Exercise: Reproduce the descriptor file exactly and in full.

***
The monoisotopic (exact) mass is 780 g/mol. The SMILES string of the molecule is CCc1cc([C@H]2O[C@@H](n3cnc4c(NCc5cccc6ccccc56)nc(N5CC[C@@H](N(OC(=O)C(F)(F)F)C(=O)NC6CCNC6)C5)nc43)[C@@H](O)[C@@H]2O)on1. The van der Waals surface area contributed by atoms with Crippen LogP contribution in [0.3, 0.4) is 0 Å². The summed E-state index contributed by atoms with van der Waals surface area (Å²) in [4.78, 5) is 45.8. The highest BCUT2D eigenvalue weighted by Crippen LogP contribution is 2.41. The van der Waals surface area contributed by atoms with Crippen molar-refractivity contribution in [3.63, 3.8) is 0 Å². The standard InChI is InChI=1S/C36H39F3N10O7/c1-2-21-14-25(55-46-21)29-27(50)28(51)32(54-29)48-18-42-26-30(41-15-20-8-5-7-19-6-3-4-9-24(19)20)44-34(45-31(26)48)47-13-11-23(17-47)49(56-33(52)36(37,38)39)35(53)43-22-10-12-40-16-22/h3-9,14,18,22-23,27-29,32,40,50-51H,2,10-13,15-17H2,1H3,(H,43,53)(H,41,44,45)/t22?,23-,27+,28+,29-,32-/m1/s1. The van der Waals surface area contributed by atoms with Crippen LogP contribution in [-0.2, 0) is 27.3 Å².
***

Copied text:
The monoisotopic (exact) mass is 780 g/mol. The SMILES string of the molecule is CCc1cc([C@H]2O[C@@H](n3cnc4c(NCc5cccc6ccccc56)nc(N5CC[C@@H](N(OC(=O)C(F)(F)F)C(=O)NC6CCNC6)C5)nc43)[C@@H](O)[C@@H]2O)on1. The van der Waals surface area contributed by atoms with Crippen LogP contribution in [0.3, 0.4) is 0 Å². The summed E-state index contributed by atoms with van der Waals surface area (Å²) in [4.78, 5) is 45.8. The highest BCUT2D eigenvalue weighted by Crippen LogP contribution is 2.41. The van der Waals surface area contributed by atoms with Crippen molar-refractivity contribution in [3.63, 3.8) is 0 Å². The standard InChI is InChI=1S/C36H39F3N10O7/c1-2-21-14-25(55-46-21)29-27(50)28(51)32(54-29)48-18-42-26-30(41-15-20-8-5-7-19-6-3-4-9-24(19)20)44-34(45-31(26)48)47-13-11-23(17-47)49(56-33(52)36(37,38)39)35(53)43-22-10-12-40-16-22/h3-9,14,18,22-23,27-29,32,40,50-51H,2,10-13,15-17H2,1H3,(H,43,53)(H,41,44,45)/t22?,23-,27+,28+,29-,32-/m1/s1. The van der Waals surface area contributed by atoms with Crippen LogP contribution in [-0.2, 0) is 27.3 Å².